Intel logo on a sticker
Photo: Ralf Hirschberger / dpa
In a patent dispute, a jury in the US state of Texas has sentenced chip manufacturer Intel to pay nearly 2.2 billion dollars.
The proceedings concerned two patents for technologies from semiconductor production, which Intel has infringed, according to Tuesday's ruling.
From court documents (PDF) it emerges that the company VLSI, which had sued Intel, was awarded 1.5 billion dollars (1.24 billion euros) for infringing one of the disputed patents.
For infringements of the second patent, the chip company is said to pay the company $ 675 million (558 million euros).
Intel immediately announced that it would appeal.
At the same time, the jury saw no deliberate infringement of the two patents, which could have tripled the amounts.
"Patent Troll" business model
It is not uncommon for US district courts to set large amounts for patent infringement.
Often, however, the sums are reduced in appeal proceedings - or the disputed patents are later declared invalid.
Intel had already argued in the trial that one of the patents was invalid, but could not convince the jury of it.
With a total of around 2.2 billion dollars, it is one of the highest amounts awarded in US patent proceedings.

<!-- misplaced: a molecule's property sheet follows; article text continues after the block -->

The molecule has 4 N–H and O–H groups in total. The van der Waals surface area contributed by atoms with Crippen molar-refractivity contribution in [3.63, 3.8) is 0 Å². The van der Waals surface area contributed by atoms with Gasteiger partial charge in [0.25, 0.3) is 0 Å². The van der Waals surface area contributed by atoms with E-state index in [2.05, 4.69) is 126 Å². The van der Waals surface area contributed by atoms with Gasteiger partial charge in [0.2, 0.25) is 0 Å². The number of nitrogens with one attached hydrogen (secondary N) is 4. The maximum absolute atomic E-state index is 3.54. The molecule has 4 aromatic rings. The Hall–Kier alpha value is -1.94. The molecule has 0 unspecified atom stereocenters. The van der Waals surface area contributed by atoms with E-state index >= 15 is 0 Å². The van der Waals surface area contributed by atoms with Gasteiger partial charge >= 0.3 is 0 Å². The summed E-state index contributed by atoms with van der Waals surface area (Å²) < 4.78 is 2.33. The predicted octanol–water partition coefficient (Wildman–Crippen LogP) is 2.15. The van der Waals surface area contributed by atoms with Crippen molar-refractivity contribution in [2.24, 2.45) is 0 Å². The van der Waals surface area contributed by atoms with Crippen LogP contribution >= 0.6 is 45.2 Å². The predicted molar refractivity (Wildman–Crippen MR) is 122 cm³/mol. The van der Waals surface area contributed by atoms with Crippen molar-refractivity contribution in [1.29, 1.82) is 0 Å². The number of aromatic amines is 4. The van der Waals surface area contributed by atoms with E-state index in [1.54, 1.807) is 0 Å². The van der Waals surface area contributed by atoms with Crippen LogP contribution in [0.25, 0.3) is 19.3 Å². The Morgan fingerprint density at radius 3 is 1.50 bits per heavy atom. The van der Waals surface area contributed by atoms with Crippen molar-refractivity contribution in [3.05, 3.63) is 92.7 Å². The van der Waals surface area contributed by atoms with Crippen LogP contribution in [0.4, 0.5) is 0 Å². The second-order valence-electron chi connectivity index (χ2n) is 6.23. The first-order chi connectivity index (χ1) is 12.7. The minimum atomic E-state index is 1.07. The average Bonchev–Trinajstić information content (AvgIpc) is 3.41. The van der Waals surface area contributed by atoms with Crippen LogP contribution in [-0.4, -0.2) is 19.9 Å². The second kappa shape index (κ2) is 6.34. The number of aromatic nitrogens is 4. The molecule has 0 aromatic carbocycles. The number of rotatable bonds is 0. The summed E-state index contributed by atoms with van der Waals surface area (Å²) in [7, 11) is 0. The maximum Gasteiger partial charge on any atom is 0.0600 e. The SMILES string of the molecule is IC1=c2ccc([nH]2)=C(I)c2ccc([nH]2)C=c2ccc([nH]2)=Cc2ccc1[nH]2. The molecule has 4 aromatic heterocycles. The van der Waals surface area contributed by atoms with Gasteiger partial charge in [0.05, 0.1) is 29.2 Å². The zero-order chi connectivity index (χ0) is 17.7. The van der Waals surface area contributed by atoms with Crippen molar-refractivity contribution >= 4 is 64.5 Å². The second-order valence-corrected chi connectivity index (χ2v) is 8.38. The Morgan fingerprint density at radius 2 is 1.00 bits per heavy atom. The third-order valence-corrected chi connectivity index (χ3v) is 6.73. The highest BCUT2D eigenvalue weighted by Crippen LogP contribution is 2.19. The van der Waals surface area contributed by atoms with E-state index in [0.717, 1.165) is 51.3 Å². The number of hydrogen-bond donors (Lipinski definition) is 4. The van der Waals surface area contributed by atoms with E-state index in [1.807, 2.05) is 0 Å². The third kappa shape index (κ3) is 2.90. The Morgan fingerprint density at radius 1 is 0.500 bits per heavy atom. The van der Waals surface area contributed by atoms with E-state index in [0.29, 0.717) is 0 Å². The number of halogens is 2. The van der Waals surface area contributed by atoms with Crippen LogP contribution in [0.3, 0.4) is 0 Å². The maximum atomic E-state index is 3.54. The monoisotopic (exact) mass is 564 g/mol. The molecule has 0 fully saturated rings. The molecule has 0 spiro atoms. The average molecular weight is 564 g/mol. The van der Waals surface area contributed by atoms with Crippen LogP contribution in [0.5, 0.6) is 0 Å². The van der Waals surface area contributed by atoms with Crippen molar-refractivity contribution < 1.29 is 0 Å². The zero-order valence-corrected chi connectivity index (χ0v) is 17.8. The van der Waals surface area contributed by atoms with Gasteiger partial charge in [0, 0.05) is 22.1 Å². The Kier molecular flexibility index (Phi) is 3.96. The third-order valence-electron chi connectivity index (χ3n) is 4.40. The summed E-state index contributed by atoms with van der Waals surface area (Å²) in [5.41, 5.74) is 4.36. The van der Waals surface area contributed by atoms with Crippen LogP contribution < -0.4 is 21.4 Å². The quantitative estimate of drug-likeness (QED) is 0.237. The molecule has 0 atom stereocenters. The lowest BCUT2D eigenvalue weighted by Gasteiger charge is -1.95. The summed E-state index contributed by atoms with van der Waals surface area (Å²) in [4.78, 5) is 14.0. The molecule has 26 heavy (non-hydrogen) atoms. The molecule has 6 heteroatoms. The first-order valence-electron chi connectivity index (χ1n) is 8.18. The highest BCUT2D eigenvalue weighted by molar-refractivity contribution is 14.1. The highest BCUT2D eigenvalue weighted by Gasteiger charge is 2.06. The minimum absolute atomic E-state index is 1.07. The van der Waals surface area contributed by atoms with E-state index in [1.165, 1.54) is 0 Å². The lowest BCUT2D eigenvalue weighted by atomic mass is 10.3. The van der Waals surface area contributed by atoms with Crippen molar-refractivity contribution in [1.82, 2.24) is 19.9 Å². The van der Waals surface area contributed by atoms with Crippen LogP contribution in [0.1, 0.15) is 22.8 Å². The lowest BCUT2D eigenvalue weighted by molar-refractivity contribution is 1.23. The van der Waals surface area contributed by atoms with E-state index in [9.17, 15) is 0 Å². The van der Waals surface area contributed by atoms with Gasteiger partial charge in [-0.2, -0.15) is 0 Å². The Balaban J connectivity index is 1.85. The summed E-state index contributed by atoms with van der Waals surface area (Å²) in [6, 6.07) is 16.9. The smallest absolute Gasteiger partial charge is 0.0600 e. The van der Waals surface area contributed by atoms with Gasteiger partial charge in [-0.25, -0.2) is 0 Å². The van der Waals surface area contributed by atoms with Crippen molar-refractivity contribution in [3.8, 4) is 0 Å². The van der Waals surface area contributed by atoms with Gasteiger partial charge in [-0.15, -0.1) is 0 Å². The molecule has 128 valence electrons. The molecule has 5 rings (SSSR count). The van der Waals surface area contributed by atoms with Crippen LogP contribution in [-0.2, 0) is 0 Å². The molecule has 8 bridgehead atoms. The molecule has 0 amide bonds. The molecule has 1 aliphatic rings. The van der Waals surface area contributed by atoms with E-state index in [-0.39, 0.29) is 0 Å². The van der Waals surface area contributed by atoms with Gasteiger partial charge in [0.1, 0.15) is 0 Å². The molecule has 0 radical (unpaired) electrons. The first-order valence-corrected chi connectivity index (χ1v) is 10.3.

The patents before the Texas court have gone through several changes of ownership.
One was granted in 2010 to the Sigmatel company, which was later bought by the chip company Freescale.
Freescale, in turn, where the second technology was patented in 2012, went to semiconductor developer NXP in 2015.
Both patents ended up with VLSI.
The company is a pioneer of semiconductor technology founded in the 1970s and has undergone several changes of ownership.
According to the technology portal "The Verge", VLSI has been passed on from one company to another since 1999.
Most recently, the investment company Fortress, which belongs to the Japanese technology group Softbank, collected various patents under the name of the company.
Large technology companies, especially in the USA, often see themselves targeted by so-called “patent trolls”, whom they accuse of trying to squeeze out money with purchased property rights.
The industry criticizes this as a hurdle for innovation and calls for legal changes.
VLSI had "pulled two patents off the shelf that have not been used for ten years and said:› We'd like two billion dollars, ‹", Intel attorney Wiliam Lee said indignantly in front of the jury.
Compared to the financial service Bloomberg, the chip company emphasized that they did not agree with the jury's decision and that they were confident of being able to prevail in the appeal process.
Icon: The mirror
mak / dpa